Convicted Felon Pleads Guilty to Possessing Heroin, Fentanyl, Firearms and Ammunition
CONCORD, N.H. – A Lebanon man pleaded guilty in federal court to possessing with intent to distribute controlled substances, and firearms crimes, United States Attorney Jane E. Young announces.
Marshall Dimick, 32, pleaded guilty to possessing with intent to distribute heroin and fentanyl, as well as being a felon in possession of a firearm and possessing a firearm in furtherance of a drug trafficking crime. U.S. District Court Judge Landya McCafferty scheduled sentencing for October 30, 2023. The defendant was previously charged on March 9, 2021.
On July 9, 2020, an officer of the Lebanon Police Department conducted a traffic stop of a vehicle being driven by the defendant. A subsequent search of the vehicle revealed a handgun in the center console with a loaded magazine, 540 small bags containing approximately 10g of a mixture containing heroin and fentanyl, over $2,000 in cash, and a cell phone. The phone contained texts of drug activity between the defendant and others, as well as a conversation between the defendant and his mother referencing the gun in the car. The defendant is a convicted felon and cannot legally possess a gun.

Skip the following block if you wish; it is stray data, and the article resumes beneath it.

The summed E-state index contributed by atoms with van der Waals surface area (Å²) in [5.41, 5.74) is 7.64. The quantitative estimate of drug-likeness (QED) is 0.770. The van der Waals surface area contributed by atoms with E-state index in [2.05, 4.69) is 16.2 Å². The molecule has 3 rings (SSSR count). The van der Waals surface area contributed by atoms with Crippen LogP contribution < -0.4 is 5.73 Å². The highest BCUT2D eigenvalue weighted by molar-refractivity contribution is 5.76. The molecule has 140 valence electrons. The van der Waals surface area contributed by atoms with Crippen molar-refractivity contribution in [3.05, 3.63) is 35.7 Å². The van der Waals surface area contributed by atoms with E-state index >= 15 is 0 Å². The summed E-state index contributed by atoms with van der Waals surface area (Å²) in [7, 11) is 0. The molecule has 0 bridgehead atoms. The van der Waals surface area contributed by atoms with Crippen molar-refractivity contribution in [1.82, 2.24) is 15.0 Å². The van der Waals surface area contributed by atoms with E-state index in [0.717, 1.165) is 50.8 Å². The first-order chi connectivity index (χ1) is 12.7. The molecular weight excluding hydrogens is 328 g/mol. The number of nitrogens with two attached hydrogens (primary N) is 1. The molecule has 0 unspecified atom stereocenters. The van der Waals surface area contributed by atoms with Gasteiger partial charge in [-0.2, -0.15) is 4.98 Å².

The charging statute for the drug offense provides a sentence of up to 20 years in prison, a term of supervised release of at least three years, and a maximum fine of $1,000,000. The charging statute for the felon in possession offense provides a sentence of up to 10 years in prison, a term of supervised release of not more than three years, and a maximum fine of $250,000. The charging statute for offense of carrying a firearm in furtherance of drug trafficking provides a sentence of up to life in prison, and a mandatory minimum of five years in prison, a term of supervised release of not more than five years, and a maximum fine of $250,000. Sentences are imposed by a federal district court judge based upon the U.S. Sentencing Guidelines and statutes which govern the determination of a sentence in a criminal case.
The Bureau of Alcohol Tobacco and Firearms and the Lebanon Police Department led the investigation. The case was prosecuted by Assistant U.S. Attorney Aaron Gingrande.